Take, for example, the attempt at soaring rhetoric: “That’s how we built this country — together. We constructed railroads and highways, the Hoover Dam and the Golden Gate Bridge. We did those things together,” he said, in a passage that was presumably meant to be inspirational but was delivered with the faintly petulant air of a great man resentful at having to point out the obvious, yet again. “Together, we touched the surface of the moon, unlocked the mystery of the atom, connected the world through our own science and imagination. We haven’t done these things as Democrats or Republicans. We’ve done them as Americans.”
Beyond the cheap dissembling, there was a bleak, tragic quality to this paragraph. Does anyone really believe a second-term Obama administration is going to build anything? Yes, you, madam, the gullible sap at the back in the faded hope’n’change T-shirt. You seriously think your guy is going to put up another Hoover Dam? Let me quote one Deanna Archuleta, Obama’s deputy assistant secretary of the interior, in a speech to Democrat environmentalists in Nevada:
“You will never see another federal dam.”
That seems pretty straightforward. America is out of the dam business. Just as the late Roman Empire no longer built aqueducts, so we no longer build dams. In fairness to the Romans, they left it to the barbarians to sweep in and destroy the existing aqueducts, whereas in America the government destroys the dams (some 200 this century) as an act of environmental virtue hailed by the deputy assistant secretary of the interior.
Obama can urge us all he wants to band together because when we dream big dreams there’s no limit to what Big Government can accomplish. But these days we can’t build a new Hoover Dam, only an attractive new corner office for the assistant deputy assistant deputy assistant secretary to the secretary of deputy assistants at the Department of Bureaucratic Sclerosis, and she’ll be happy to issue a compliance order that the Hoover Dam’s mandatory fish ladders are non-wheelchair-accessible, and so the whole joint needs to close. That we can do! If only we dare to dream Big Dreams!! Together!!!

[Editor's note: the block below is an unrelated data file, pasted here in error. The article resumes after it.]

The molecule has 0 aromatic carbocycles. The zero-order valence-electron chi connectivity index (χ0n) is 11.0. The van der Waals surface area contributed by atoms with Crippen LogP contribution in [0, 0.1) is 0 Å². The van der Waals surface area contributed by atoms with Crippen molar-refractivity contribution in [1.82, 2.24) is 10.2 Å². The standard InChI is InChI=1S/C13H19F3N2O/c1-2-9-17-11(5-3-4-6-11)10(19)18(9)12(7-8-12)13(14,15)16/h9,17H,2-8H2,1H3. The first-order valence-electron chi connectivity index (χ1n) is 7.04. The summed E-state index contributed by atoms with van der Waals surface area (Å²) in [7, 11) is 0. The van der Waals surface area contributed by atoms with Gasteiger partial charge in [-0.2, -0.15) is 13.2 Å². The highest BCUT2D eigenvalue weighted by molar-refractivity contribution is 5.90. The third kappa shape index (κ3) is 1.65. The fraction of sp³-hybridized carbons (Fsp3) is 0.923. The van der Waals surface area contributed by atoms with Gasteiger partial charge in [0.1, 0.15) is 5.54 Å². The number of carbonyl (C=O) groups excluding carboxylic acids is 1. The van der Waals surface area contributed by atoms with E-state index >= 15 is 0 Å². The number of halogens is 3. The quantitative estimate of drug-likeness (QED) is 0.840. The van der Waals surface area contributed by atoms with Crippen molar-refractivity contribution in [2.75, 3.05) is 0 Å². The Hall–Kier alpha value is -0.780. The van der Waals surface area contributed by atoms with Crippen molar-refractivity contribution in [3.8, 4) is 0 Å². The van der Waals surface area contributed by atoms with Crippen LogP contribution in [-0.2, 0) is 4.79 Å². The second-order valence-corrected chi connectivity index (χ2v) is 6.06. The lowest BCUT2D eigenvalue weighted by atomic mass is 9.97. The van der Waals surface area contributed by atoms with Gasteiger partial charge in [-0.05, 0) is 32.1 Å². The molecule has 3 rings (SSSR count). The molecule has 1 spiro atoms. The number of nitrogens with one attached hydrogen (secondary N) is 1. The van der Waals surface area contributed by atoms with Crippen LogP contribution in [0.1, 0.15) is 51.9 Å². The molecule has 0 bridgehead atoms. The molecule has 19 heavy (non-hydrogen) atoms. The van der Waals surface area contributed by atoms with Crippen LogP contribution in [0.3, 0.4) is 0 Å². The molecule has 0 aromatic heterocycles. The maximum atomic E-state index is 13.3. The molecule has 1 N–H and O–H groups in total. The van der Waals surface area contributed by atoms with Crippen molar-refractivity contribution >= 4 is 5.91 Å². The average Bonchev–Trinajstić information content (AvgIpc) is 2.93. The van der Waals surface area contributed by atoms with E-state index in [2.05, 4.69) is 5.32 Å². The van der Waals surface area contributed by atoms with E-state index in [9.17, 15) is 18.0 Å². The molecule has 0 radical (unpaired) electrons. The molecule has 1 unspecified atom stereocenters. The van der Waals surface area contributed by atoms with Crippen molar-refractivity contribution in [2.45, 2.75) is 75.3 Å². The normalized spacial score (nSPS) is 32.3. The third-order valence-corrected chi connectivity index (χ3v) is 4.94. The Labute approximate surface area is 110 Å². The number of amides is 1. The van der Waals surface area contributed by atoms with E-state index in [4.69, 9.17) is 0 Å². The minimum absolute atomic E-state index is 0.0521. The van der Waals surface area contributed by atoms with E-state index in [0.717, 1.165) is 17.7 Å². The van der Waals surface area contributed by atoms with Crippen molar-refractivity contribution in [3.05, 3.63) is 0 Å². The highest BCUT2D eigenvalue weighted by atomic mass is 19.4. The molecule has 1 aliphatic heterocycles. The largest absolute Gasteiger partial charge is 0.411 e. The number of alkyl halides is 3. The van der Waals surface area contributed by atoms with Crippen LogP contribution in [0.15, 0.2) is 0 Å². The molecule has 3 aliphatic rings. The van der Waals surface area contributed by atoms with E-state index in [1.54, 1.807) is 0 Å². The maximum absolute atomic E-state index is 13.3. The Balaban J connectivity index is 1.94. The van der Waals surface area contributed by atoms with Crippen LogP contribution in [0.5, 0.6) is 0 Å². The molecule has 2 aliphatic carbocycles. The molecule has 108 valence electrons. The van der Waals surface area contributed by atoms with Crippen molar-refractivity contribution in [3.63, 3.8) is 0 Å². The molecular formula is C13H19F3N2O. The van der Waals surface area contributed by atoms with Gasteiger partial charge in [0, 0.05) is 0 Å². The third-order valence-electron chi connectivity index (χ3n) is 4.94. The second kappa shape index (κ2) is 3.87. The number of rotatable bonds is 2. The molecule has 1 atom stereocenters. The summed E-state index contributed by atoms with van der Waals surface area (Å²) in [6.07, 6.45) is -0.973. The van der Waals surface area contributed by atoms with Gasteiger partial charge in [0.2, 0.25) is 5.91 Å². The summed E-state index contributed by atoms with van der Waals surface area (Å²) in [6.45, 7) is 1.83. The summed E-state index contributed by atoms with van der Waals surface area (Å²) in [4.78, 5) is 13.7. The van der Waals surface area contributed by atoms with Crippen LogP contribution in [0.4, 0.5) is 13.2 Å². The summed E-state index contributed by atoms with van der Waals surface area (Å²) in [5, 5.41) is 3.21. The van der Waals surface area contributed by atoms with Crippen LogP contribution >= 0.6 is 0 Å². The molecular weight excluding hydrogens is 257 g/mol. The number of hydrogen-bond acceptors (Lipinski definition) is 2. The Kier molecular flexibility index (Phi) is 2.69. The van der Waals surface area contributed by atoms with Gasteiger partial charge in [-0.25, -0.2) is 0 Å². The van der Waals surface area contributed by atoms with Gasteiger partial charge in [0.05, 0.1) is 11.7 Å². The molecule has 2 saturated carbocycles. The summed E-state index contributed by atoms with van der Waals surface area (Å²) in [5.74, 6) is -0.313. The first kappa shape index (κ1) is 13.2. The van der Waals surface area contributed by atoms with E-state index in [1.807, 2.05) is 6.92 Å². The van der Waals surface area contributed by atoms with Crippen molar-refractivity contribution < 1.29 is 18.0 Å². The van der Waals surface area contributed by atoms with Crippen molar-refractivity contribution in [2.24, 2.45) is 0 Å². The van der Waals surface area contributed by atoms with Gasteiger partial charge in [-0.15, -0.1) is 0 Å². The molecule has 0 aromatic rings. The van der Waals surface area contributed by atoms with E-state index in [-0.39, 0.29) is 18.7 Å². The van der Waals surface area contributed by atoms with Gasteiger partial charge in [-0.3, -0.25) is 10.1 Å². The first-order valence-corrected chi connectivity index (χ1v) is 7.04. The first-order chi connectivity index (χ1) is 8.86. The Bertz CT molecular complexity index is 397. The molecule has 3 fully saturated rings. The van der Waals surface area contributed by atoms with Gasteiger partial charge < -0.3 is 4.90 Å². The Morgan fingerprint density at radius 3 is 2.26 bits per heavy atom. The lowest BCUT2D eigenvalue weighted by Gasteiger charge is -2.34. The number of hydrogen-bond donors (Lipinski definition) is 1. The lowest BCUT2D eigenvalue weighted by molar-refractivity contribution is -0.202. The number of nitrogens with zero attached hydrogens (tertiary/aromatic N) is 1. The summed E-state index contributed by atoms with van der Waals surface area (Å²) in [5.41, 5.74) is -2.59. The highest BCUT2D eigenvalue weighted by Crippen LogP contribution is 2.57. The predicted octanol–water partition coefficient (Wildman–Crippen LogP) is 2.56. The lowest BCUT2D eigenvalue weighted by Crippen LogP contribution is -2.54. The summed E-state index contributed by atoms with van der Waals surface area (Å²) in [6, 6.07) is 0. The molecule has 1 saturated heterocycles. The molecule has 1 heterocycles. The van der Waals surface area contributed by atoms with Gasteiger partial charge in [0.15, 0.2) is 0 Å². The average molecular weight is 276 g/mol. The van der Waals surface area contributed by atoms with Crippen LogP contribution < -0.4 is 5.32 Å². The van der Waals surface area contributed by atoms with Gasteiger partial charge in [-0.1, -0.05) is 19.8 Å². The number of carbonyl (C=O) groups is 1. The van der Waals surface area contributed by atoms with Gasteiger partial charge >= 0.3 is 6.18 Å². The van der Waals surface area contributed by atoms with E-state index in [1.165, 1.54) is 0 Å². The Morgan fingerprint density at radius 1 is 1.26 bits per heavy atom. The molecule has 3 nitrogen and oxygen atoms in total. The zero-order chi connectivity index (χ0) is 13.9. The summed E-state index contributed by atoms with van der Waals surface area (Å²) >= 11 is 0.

As to “touching the surface of the moon,” I touch on this in my most recent book, whose title I will forbear to plug. Imagine if we hadn’t gone to the moon in the 1960s. Can you seriously picture Obama presiding over such an event today? Instead of the Apollo 11 guys taking up a portable cassette machine to play Sinatra and the Count Basie band’s recording of “Fly Me to the Moon,” the lads of Obamo 11 would take an iPod with Lady Gaga or Ke$ha or whatever. . . . Yet, even as you try to fill in the details, doesn’t the whole thing start to swim out of focus as something that increasingly belongs not only to another time but another place? In the Sixties, American ingenuity burst the bounds of the planet. Now our debt does, and “touching the surface of the moon” half-lingers in collective consciousness as a dimming memory of lost grandeur, in the way a date farmer in 19th-century Nasiriyah might be vaguely aware that the Great Ziggurat of Ur used to be around here.
But all he can see stretching to the horizon is sand.